The Tipperary Free Press in its glowing review of the work wrote:
“This history, so well told, is a great lesson for Ireland. Mr. Mitchel has done eminent and honourable service to his country. His success is complete, his undertaking is perfect. There is something in his style to which we have not been accustomed, and for which there is no model.”
That same year, Mitchel would become chief editorial writer of The Nation, leaving his legal profession and moving his family to Dublin. From here, the career of one of Ireland’s greatest journalists dutifully began.
Mitchel’s literary style so prominent in his historical accounts extended to his prose, his use of italics in extenso, his distinctively Carlylean tone, his often sardonic humour, and his always blunt delivery.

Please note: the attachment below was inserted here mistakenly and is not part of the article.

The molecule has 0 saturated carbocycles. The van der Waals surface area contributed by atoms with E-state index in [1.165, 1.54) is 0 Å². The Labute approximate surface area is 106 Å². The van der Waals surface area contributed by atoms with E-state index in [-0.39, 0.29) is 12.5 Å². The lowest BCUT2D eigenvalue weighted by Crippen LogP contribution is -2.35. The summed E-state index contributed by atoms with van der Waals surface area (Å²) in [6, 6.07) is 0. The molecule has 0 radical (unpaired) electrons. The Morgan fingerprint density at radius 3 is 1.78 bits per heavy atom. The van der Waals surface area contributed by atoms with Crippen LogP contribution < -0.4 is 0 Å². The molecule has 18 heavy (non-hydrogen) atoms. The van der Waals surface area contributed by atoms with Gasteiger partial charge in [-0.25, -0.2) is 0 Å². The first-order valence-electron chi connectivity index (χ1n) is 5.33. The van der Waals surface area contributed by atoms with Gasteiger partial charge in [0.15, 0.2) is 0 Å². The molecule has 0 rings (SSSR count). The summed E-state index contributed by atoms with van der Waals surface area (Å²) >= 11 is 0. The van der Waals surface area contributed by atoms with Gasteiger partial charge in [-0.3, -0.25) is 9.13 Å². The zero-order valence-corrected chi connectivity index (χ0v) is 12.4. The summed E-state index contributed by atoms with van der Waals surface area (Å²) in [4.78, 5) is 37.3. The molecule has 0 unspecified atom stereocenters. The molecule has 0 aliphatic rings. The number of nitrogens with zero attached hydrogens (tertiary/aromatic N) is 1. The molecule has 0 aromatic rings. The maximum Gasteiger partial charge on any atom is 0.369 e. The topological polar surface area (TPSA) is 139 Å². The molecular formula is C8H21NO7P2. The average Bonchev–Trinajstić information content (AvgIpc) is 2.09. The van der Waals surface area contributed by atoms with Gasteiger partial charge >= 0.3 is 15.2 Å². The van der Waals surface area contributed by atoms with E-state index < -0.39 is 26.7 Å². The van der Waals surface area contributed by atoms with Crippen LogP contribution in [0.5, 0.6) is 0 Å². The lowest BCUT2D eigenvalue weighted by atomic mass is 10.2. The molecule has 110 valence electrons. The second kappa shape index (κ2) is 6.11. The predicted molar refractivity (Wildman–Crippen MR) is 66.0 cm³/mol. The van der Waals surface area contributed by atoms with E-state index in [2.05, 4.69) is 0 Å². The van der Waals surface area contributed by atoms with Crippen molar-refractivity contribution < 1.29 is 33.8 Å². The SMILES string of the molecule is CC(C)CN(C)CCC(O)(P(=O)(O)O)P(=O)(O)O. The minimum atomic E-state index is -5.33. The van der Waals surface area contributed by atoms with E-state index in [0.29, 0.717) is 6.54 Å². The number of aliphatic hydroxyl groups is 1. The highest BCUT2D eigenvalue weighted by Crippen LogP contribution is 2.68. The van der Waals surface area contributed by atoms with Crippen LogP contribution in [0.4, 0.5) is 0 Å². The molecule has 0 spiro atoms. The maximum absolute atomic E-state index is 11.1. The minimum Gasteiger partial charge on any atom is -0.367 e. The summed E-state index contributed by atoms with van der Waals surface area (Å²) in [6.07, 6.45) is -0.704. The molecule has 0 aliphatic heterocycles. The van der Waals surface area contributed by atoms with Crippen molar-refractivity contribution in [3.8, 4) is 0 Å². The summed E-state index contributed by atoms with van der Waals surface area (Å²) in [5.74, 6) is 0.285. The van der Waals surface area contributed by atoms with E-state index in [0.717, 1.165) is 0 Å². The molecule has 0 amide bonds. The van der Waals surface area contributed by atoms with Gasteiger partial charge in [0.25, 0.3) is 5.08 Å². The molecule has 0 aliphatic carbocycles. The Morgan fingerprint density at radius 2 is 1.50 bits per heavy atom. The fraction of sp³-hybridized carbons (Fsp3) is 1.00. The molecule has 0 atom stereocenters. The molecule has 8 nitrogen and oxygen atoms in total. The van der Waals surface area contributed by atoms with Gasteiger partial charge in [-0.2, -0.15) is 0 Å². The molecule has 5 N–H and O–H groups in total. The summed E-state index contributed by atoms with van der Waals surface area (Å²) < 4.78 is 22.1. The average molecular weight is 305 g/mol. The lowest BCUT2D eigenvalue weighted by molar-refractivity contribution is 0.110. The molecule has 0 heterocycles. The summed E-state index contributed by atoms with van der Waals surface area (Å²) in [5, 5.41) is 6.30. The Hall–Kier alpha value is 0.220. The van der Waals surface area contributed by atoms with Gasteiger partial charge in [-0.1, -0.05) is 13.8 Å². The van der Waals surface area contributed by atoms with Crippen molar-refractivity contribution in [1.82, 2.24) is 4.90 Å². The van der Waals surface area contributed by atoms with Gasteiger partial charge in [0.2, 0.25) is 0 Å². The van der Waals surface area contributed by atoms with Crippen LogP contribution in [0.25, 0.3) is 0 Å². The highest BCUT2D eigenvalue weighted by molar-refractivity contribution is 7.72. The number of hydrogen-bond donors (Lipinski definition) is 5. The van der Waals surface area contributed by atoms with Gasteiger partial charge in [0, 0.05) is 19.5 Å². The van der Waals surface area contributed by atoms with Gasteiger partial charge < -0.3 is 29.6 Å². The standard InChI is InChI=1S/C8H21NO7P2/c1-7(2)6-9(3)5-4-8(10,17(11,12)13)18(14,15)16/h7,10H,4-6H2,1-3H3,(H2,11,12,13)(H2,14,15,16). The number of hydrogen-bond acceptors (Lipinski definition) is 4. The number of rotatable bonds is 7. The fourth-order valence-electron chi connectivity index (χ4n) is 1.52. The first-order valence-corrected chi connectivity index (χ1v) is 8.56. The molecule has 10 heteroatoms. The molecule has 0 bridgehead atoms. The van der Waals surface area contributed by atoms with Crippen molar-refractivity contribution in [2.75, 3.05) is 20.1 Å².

One of the first great articles Mitchel wrote would be on 8 November, titled “The Detectives”, a rather interesting account of how the state, even in the 1840s, would resort to what was effectively entrapment and “the manufacture of crime” as Mitchel would aptly describe it in order to crack down on the Ribbonmen, a notorious Catholic secret society. Mitchel wrote in a rather matter of fact way:
“The Irish People are beginning to fear that the Irish Government is merely a machinery for their destruction.”
As what was curiously being referred to as “The Famine” began to take hold throughout Ireland, an event that he himself said “would make wise men mad”, Mitchel became increasingly militant in his writings.